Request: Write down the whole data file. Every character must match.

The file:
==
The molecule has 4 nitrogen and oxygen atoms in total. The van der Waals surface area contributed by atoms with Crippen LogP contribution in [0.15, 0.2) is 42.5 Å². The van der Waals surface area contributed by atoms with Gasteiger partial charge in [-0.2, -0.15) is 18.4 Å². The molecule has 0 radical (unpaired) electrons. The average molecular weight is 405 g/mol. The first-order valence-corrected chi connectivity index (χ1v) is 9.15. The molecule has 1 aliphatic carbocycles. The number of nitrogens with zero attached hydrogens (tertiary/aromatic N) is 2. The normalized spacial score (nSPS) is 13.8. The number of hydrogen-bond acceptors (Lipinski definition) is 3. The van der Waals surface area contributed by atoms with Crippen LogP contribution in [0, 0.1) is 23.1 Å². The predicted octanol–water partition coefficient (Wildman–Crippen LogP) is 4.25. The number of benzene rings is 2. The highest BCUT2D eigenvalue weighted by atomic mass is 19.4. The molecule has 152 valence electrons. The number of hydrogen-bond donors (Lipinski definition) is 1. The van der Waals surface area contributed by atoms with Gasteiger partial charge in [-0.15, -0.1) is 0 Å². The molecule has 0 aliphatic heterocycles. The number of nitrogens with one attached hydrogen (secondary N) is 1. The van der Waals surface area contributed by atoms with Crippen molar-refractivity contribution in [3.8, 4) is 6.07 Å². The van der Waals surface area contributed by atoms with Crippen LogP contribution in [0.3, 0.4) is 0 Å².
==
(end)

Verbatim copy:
The molecule has 4 nitrogen and oxygen atoms in total. The van der Waals surface area contributed by atoms with Crippen LogP contribution in [0.15, 0.2) is 42.5 Å². The van der Waals surface area contributed by atoms with Gasteiger partial charge in [-0.2, -0.15) is 18.4 Å². The molecule has 0 radical (unpaired) electrons. The average molecular weight is 405 g/mol. The first-order valence-corrected chi connectivity index (χ1v) is 9.15. The molecule has 1 aliphatic carbocycles. The number of nitrogens with zero attached hydrogens (tertiary/aromatic N) is 2. The normalized spacial score (nSPS) is 13.8. The number of hydrogen-bond acceptors (Lipinski definition) is 3. The van der Waals surface area contributed by atoms with Crippen LogP contribution in [0, 0.1) is 23.1 Å². The predicted octanol–water partition coefficient (Wildman–Crippen LogP) is 4.25. The number of benzene rings is 2. The highest BCUT2D eigenvalue weighted by atomic mass is 19.4. The molecule has 152 valence electrons. The number of hydrogen-bond donors (Lipinski definition) is 1. The van der Waals surface area contributed by atoms with Gasteiger partial charge in [-0.15, -0.1) is 0 Å². The molecule has 0 aliphatic heterocycles. The number of nitrogens with one attached hydrogen (secondary N) is 1. The van der Waals surface area contributed by atoms with Crippen molar-refractivity contribution in [3.8, 4) is 6.07 Å². The van der Waals surface area contributed by atoms with Crippen LogP contribution in [0.3, 0.4) is 0 Å².